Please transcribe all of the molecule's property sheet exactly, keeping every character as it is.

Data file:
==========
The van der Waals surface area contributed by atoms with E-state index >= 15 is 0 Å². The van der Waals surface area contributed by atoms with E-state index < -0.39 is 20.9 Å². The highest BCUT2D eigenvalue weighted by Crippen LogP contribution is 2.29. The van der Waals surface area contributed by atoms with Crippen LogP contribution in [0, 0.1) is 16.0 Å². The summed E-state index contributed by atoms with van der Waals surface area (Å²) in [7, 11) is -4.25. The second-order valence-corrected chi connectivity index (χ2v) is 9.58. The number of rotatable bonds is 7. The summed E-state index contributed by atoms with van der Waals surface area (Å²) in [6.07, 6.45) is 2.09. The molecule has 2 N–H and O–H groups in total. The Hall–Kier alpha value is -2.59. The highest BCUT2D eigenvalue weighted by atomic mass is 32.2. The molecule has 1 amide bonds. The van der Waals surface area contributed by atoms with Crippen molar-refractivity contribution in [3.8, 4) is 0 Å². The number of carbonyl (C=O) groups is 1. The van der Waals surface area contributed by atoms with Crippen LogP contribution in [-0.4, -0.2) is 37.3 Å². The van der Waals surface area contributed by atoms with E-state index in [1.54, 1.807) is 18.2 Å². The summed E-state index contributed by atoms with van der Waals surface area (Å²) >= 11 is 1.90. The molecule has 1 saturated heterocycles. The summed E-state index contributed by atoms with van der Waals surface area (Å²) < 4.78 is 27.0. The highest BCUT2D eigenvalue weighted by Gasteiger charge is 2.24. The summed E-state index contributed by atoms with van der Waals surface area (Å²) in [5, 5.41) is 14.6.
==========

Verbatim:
The van der Waals surface area contributed by atoms with E-state index >= 15 is 0 Å². The van der Waals surface area contributed by atoms with E-state index < -0.39 is 20.9 Å². The highest BCUT2D eigenvalue weighted by Crippen LogP contribution is 2.29. The van der Waals surface area contributed by atoms with Crippen LogP contribution in [0, 0.1) is 16.0 Å². The summed E-state index contributed by atoms with van der Waals surface area (Å²) in [7, 11) is -4.25. The second-order valence-corrected chi connectivity index (χ2v) is 9.58. The number of rotatable bonds is 7. The summed E-state index contributed by atoms with van der Waals surface area (Å²) in [6.07, 6.45) is 2.09. The molecule has 2 N–H and O–H groups in total. The Hall–Kier alpha value is -2.59. The highest BCUT2D eigenvalue weighted by atomic mass is 32.2. The molecule has 1 amide bonds. The van der Waals surface area contributed by atoms with Crippen molar-refractivity contribution in [3.8, 4) is 0 Å². The number of carbonyl (C=O) groups is 1. The van der Waals surface area contributed by atoms with Crippen LogP contribution in [-0.4, -0.2) is 37.3 Å². The van der Waals surface area contributed by atoms with E-state index in [1.54, 1.807) is 18.2 Å². The summed E-state index contributed by atoms with van der Waals surface area (Å²) >= 11 is 1.90. The molecule has 1 saturated heterocycles. The summed E-state index contributed by atoms with van der Waals surface area (Å²) < 4.78 is 27.0. The highest BCUT2D eigenvalue weighted by Gasteiger charge is 2.24. The summed E-state index contributed by atoms with van der Waals surface area (Å²) in [5, 5.41) is 14.6.